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On March 1, the Regulations on the Implementation of the Law of the People’s Republic of China on Guarding State Secrets will go into effect. When first announced on February 2, the Xinhua News Agency presented them as “an effort to boost government transparency.” However, the regulations, read...
[Translation by Human Rights in China] See Chinese original . The concept of China's state security has achieved unprecedented political heights with the National Security Law recently passed by the Standing Committee of the National People’s Congress, the suite of laws that have already been...
China’s revised Law on Guarding State Secrets (State Secrets Law) goes into effect today. Passed on April 29, 2010, the same day that a major policy report on the Internet 1 was presented to the National People’s Congress, the revised State Secrets Law is a legal upgrade designed to place broader...
In a revision of the central pillar of China’s state secrets system – the Law on Guarding State Secrets 1 (State Secrets Law) – the Chinese government has tightened its control of the flow of information in the digital age.
Excerpted from The Statesman : China is classifying more and more activities as state secrets to allow police to charge dissidents and activists with stealing or leaking state secrets, Human Rights in China said a wide-ranging report published yesterday. [...] Speaking from New York before the...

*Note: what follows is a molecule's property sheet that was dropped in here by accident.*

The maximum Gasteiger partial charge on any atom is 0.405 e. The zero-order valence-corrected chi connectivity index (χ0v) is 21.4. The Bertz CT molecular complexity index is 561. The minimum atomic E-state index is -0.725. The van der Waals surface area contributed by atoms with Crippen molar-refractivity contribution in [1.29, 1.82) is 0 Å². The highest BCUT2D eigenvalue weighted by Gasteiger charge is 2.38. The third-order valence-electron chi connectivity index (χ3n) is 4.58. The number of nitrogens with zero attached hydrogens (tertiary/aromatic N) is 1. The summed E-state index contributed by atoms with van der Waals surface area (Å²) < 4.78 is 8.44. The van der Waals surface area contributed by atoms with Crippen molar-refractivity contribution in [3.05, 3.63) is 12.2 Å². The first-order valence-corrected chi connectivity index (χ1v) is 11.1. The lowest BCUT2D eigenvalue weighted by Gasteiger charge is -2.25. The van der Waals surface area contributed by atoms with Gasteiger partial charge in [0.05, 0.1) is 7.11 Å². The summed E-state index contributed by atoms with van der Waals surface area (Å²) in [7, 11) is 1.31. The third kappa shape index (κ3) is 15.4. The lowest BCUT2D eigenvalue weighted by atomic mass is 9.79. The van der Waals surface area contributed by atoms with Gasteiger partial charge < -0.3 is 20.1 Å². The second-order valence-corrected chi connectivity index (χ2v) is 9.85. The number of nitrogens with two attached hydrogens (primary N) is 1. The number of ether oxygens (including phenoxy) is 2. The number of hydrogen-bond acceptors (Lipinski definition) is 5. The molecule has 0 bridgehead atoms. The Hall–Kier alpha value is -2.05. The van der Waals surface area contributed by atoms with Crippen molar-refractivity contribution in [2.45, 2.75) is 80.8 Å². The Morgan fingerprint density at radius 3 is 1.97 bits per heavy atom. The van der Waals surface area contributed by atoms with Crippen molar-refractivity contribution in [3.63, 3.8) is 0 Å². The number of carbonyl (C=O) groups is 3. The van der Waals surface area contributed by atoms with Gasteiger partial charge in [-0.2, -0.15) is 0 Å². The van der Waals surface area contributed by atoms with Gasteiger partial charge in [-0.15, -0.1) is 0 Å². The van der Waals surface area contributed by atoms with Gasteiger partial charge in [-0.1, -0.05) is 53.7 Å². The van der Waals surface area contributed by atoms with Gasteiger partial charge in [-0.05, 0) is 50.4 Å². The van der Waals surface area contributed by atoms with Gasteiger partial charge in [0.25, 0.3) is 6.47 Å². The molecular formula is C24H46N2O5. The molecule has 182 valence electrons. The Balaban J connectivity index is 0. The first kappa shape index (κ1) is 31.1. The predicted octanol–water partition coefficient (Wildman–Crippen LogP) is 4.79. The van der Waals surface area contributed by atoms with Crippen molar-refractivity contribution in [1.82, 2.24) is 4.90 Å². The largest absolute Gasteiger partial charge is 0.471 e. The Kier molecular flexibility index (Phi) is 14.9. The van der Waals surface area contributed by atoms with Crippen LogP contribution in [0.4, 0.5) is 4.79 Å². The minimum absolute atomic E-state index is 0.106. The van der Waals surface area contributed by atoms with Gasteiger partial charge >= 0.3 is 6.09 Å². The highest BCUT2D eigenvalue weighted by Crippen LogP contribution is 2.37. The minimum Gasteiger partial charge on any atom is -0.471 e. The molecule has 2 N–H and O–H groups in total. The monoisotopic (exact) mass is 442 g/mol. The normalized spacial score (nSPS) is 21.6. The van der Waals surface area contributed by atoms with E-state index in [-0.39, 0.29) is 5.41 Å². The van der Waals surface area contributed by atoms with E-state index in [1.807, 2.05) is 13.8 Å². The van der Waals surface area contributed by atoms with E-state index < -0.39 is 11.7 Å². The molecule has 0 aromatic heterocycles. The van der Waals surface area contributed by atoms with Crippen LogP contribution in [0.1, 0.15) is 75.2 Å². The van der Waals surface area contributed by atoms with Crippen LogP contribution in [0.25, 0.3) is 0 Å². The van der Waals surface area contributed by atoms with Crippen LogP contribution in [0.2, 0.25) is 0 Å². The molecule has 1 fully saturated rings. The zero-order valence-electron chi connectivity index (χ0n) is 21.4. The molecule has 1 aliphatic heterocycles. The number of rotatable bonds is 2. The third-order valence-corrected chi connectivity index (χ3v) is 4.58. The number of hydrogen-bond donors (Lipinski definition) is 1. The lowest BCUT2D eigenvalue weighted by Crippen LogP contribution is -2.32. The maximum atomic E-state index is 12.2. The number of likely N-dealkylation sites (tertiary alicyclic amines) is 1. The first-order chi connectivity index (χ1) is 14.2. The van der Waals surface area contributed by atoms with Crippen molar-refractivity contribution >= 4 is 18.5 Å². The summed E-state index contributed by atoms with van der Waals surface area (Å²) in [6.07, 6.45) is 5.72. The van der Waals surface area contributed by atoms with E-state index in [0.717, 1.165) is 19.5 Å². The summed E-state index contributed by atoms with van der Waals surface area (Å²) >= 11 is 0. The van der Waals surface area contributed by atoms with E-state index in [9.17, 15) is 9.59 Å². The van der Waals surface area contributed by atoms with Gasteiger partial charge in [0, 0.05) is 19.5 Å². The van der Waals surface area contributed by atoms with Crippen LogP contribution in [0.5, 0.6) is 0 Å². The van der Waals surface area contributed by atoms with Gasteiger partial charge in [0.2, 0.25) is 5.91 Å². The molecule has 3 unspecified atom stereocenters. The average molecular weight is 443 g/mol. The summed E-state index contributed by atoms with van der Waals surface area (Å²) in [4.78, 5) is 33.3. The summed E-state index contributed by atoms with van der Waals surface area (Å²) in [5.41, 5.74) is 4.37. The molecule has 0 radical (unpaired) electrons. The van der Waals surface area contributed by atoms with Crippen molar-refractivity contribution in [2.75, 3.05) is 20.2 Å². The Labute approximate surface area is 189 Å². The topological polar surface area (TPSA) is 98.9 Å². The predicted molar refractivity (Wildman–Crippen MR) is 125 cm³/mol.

Excerpted from Associated Press : China's constitution and laws provide for freedom of expression and the right to criticize the government, but those provisions are routinely violated, often by authorities invoking rules governing state secrets, Human Rights in China said in a report Monday. The...
Excerpted from The Jurist : Human Rights in China (HRIC) said Monday that the state secrets system in China gives the government virtually complete power to halt the free flow of information, "undermining healthy governance and rule of law." The group released State Secrets: China's Legal Labyrinth...
Li Shaomin, Gao Zhan & Qin Guangguang have been released due to pressure from the United States, but Qu Wei, convicted in the same spying case, is serving a 13-year prison term. Below is some information about him. Qu Wei was born in 1954 into an official family. At the age of 17, he joined the...
After Huang Qi, director of 64 Tianwang website, was arrested for “illegally providing state secrets abroad” his 84-year-old mother Pu Wenqing once again urges the Chinese government in this open letter to release her son for medical treatment on humanitarian grounds. Huang Qi—who has been...
[English Translation by Human Rights in China, July 2009. Translation of Articles 1-51 based on the English translation of the 1989 Law of the People’s Republic of China on Guarding State Secrets by the Supreme Court of the People’s Republic of China.] The ninth session of the Standing Committee of...

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